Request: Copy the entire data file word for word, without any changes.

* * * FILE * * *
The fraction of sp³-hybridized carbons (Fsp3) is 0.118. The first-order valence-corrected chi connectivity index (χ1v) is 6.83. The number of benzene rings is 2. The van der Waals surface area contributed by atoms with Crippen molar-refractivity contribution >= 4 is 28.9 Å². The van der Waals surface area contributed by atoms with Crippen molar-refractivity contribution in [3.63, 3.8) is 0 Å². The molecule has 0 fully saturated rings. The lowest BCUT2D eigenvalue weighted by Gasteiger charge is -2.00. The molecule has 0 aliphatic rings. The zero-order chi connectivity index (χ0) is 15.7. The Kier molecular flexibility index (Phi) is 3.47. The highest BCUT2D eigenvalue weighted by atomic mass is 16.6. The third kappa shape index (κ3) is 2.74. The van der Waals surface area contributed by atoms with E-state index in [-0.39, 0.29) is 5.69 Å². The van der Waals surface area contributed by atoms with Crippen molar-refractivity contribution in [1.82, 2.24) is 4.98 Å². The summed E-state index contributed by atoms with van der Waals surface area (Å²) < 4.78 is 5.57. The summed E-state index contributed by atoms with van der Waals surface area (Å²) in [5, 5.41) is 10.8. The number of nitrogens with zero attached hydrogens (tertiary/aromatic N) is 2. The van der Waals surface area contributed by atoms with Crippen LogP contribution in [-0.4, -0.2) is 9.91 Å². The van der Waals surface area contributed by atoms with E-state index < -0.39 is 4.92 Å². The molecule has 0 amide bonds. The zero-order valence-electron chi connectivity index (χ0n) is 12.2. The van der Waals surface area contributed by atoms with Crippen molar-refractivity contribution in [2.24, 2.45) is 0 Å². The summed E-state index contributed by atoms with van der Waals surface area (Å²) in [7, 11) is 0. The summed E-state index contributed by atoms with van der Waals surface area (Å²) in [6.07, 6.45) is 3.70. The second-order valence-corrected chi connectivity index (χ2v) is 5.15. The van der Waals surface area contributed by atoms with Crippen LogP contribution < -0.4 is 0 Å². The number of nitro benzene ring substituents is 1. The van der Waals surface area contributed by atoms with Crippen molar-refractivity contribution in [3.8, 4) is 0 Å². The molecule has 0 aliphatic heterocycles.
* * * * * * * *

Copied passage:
The fraction of sp³-hybridized carbons (Fsp3) is 0.118. The first-order valence-corrected chi connectivity index (χ1v) is 6.83. The number of benzene rings is 2. The van der Waals surface area contributed by atoms with Crippen molar-refractivity contribution >= 4 is 28.9 Å². The van der Waals surface area contributed by atoms with Crippen molar-refractivity contribution in [3.63, 3.8) is 0 Å². The molecule has 0 fully saturated rings. The lowest BCUT2D eigenvalue weighted by Gasteiger charge is -2.00. The molecule has 0 aliphatic rings. The zero-order chi connectivity index (χ0) is 15.7. The Kier molecular flexibility index (Phi) is 3.47. The highest BCUT2D eigenvalue weighted by atomic mass is 16.6. The third kappa shape index (κ3) is 2.74. The van der Waals surface area contributed by atoms with E-state index in [-0.39, 0.29) is 5.69 Å². The van der Waals surface area contributed by atoms with Crippen molar-refractivity contribution in [1.82, 2.24) is 4.98 Å². The summed E-state index contributed by atoms with van der Waals surface area (Å²) < 4.78 is 5.57. The summed E-state index contributed by atoms with van der Waals surface area (Å²) in [5, 5.41) is 10.8. The number of nitrogens with zero attached hydrogens (tertiary/aromatic N) is 2. The van der Waals surface area contributed by atoms with Crippen LogP contribution in [-0.4, -0.2) is 9.91 Å². The van der Waals surface area contributed by atoms with E-state index < -0.39 is 4.92 Å². The molecule has 0 amide bonds. The zero-order valence-electron chi connectivity index (χ0n) is 12.2. The van der Waals surface area contributed by atoms with Crippen molar-refractivity contribution in [2.24, 2.45) is 0 Å². The summed E-state index contributed by atoms with van der Waals surface area (Å²) in [7, 11) is 0. The summed E-state index contributed by atoms with van der Waals surface area (Å²) in [6.07, 6.45) is 3.70. The second-order valence-corrected chi connectivity index (χ2v) is 5.15. The van der Waals surface area contributed by atoms with Crippen LogP contribution < -0.4 is 0 Å². The number of nitro benzene ring substituents is 1. The van der Waals surface area contributed by atoms with Crippen molar-refractivity contribution in [3.8, 4) is 0 Å². The molecule has 0 aliphatic heterocycles.